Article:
Working from the culture-area perspective, geographers, historians, economists, and anthropologists often documented the transformation of local peoples and places by the global economic and cultural system. This critical thread wove through the scholarship of those researchers who sought to record and preserve local unique customs, and in these celebrations of tradition they created an illusion of a static cultural system. Literary theorist Marshall McLuhan (1964) first pointed to the cultural threads that accompanied the world's interwoven economic fabric when he proposed that technology had been drawing disparate peoples together into a global village. This global village had been enabled, McLuhan wrote, by widespread literacy, electronic transmission of print media, transportation improvements, and the social disciplines that evolved from mechanical clocks and coinage and specie. These technologies and their social relations ‘imploded’ the planet, uniting widely disparate communities so that information exchange became nearly immediate (McLuhan, 1964, p. 185).


Archaeological study of Latter-day Saint communities engaged with the same themes described above. Excavation-based studies of Mormon history (as contrasted from faith-guided research into North American prehistory) began in earnest in the 1970s. J. C. and Virginia Harrington contracted with the Latter-day Saint Church Historical Department and directed excavation for historic site reconstruction at Nauvoo, Illinois (Pykles, 2005). Several researchers studied Latter-day Saint communities and sites and the subsequent publications produced broad impact on the wider practice of historical archaeology, including those by Dale Berge (1983, 1990), Jim Ayres (1983, 1996), and particularly Mark Leone (1977, 1978, 1979).

Despite the initial popularity of these works in historical archaeology, historical archaeological research attracted seemingly little attention during the late 1980s and 1990s. This change occurred, at least in part, because historical archaeologists became increasingly dissatisfied with the pattern analysis mode at the core of studies of ethnicity, identity, and assimilation. The old literature on Mormon settlement was based largely in this “culture area” concept and comparatively simplistic functional or system-based models of culture that had become intellectually unpopular the field. As historical archaeologists turned away from essentialist constructs, the study of Utah's nineteenth century was largely lost in the shuffle.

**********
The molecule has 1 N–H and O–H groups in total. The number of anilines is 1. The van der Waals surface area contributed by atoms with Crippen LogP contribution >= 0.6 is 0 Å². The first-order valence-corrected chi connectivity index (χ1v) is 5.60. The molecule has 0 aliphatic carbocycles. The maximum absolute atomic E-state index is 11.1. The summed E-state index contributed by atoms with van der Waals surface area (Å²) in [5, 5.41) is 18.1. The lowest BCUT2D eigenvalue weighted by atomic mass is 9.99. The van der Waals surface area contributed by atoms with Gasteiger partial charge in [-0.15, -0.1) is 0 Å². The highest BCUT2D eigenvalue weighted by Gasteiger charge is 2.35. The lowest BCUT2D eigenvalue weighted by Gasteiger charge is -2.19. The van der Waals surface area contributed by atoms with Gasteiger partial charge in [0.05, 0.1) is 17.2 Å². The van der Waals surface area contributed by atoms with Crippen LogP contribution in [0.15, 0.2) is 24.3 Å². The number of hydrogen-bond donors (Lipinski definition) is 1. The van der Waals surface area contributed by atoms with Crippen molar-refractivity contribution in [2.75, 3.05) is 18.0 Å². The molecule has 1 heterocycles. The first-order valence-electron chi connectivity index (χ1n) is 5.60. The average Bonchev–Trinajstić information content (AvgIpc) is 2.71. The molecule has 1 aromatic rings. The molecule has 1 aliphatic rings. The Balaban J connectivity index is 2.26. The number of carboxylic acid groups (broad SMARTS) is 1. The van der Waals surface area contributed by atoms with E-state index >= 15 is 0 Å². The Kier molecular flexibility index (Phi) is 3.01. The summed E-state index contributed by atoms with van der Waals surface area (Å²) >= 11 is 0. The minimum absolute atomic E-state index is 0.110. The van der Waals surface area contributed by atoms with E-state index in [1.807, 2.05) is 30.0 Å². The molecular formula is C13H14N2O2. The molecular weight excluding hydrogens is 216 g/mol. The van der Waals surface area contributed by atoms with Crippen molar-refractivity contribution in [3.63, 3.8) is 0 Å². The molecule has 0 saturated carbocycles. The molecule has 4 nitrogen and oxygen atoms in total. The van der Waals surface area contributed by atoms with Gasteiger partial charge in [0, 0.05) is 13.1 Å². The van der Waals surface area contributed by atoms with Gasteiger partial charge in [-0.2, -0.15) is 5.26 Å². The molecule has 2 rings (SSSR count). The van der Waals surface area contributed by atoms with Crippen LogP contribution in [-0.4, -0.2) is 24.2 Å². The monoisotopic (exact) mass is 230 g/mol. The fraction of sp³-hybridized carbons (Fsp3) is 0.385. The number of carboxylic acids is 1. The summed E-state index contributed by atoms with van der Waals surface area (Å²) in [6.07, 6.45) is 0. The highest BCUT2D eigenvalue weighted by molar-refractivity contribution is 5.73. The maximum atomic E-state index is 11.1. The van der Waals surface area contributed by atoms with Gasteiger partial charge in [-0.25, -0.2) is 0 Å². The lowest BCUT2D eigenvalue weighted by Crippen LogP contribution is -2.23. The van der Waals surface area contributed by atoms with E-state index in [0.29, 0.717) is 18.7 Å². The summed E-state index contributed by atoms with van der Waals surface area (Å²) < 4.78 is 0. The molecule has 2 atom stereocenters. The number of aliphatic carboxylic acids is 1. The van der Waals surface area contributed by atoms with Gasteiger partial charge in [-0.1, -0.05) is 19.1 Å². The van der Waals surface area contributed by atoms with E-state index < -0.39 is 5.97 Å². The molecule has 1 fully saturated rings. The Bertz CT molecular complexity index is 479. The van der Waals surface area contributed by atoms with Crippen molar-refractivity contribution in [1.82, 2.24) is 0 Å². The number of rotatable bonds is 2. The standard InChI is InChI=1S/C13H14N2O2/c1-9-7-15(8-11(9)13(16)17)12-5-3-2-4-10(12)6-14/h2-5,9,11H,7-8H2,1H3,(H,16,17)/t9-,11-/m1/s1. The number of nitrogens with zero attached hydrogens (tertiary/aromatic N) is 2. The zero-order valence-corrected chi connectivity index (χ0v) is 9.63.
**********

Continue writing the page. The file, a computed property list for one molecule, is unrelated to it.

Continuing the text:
Historical studies, by contrast, have flourished over the past twenty years. The New Mormon History and the New Western History brought on a revitalization in which researchers apply interdisciplinary analytical modes to examine questions about communities, families, and individuals in the context of class, ethnicity, and gender. Hundreds of other scholars work within this electrified academic atmosphere and major overviews and historiographic studies appeared in recent years (Bringhurst and Anderson, 2004; Walker et al., 2000). Perhaps because there are so few recent archaeological studies of Utah's historic era, the New Mormon Historians have thus far paid little or no attention to the stories told by archaeologists. These trends have led to an impoverishment of historical archaeology in Utah.

To resolve these problems, this article turns to a different theorization of globalization. Academics studying the Mormon domain often understood that each transformation of a Mormon Village into a Global Village had been an evolutionary process, whether viewed in progressive manner or as an example of puritanical declension. The complexity of this transformation, however, belies a simple view that the global village replaced the Mormon village at some historical point in time. Wallace Stegner (1981) captured the basis of this fact when he wrote of the international mixture of remote Latter-day Saint towns produced through immigration and missionary travels:

Hence the curious anomaly of the Mormon Village: isolated, stuck off in the lost corners of plateaus and deserts, sometimes a hundred miles or more from a railroad, Mormon towns often contain their quota of world travelers. Their culture is a curious mixture of provincialism, parochialism, and cosmopolitanism (Stegner, 1981, p. 19).